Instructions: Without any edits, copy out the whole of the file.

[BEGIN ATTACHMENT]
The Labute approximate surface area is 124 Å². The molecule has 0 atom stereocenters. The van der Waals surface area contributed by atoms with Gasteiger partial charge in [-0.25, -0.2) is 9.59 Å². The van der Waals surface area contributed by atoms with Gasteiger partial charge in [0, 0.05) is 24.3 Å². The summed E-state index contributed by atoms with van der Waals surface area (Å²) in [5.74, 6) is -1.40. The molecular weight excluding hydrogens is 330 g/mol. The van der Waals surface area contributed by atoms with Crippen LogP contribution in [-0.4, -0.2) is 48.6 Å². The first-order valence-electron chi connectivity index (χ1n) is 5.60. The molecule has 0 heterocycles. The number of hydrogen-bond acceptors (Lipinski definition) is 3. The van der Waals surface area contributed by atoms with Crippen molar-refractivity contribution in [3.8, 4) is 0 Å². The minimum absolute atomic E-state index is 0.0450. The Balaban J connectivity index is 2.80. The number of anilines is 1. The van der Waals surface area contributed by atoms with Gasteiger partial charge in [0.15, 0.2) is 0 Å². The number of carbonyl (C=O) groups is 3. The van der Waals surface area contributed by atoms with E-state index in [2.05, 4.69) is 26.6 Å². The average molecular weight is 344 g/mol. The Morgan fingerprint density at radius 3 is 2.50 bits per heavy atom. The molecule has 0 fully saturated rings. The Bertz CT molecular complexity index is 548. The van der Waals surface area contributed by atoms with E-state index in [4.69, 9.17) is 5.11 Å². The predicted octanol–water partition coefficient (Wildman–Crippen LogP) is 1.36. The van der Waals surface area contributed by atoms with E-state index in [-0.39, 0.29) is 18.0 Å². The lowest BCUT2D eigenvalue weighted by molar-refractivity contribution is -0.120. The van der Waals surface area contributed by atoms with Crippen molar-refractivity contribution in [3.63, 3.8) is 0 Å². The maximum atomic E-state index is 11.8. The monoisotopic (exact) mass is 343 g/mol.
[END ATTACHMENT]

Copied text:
The Labute approximate surface area is 124 Å². The molecule has 0 atom stereocenters. The van der Waals surface area contributed by atoms with Gasteiger partial charge in [-0.25, -0.2) is 9.59 Å². The van der Waals surface area contributed by atoms with Gasteiger partial charge in [0, 0.05) is 24.3 Å². The summed E-state index contributed by atoms with van der Waals surface area (Å²) in [5.74, 6) is -1.40. The molecular weight excluding hydrogens is 330 g/mol. The van der Waals surface area contributed by atoms with Crippen LogP contribution in [-0.4, -0.2) is 48.6 Å². The first-order valence-electron chi connectivity index (χ1n) is 5.60. The molecule has 0 heterocycles. The number of hydrogen-bond acceptors (Lipinski definition) is 3. The van der Waals surface area contributed by atoms with Crippen molar-refractivity contribution in [3.8, 4) is 0 Å². The minimum absolute atomic E-state index is 0.0450. The Balaban J connectivity index is 2.80. The number of anilines is 1. The van der Waals surface area contributed by atoms with Gasteiger partial charge in [0.15, 0.2) is 0 Å². The number of carbonyl (C=O) groups is 3. The van der Waals surface area contributed by atoms with E-state index in [2.05, 4.69) is 26.6 Å². The average molecular weight is 344 g/mol. The Morgan fingerprint density at radius 3 is 2.50 bits per heavy atom. The molecule has 0 fully saturated rings. The Bertz CT molecular complexity index is 548. The van der Waals surface area contributed by atoms with E-state index in [4.69, 9.17) is 5.11 Å². The predicted octanol–water partition coefficient (Wildman–Crippen LogP) is 1.36. The van der Waals surface area contributed by atoms with E-state index in [-0.39, 0.29) is 18.0 Å². The lowest BCUT2D eigenvalue weighted by molar-refractivity contribution is -0.120. The van der Waals surface area contributed by atoms with Crippen molar-refractivity contribution in [3.63, 3.8) is 0 Å². The maximum atomic E-state index is 11.8. The monoisotopic (exact) mass is 343 g/mol.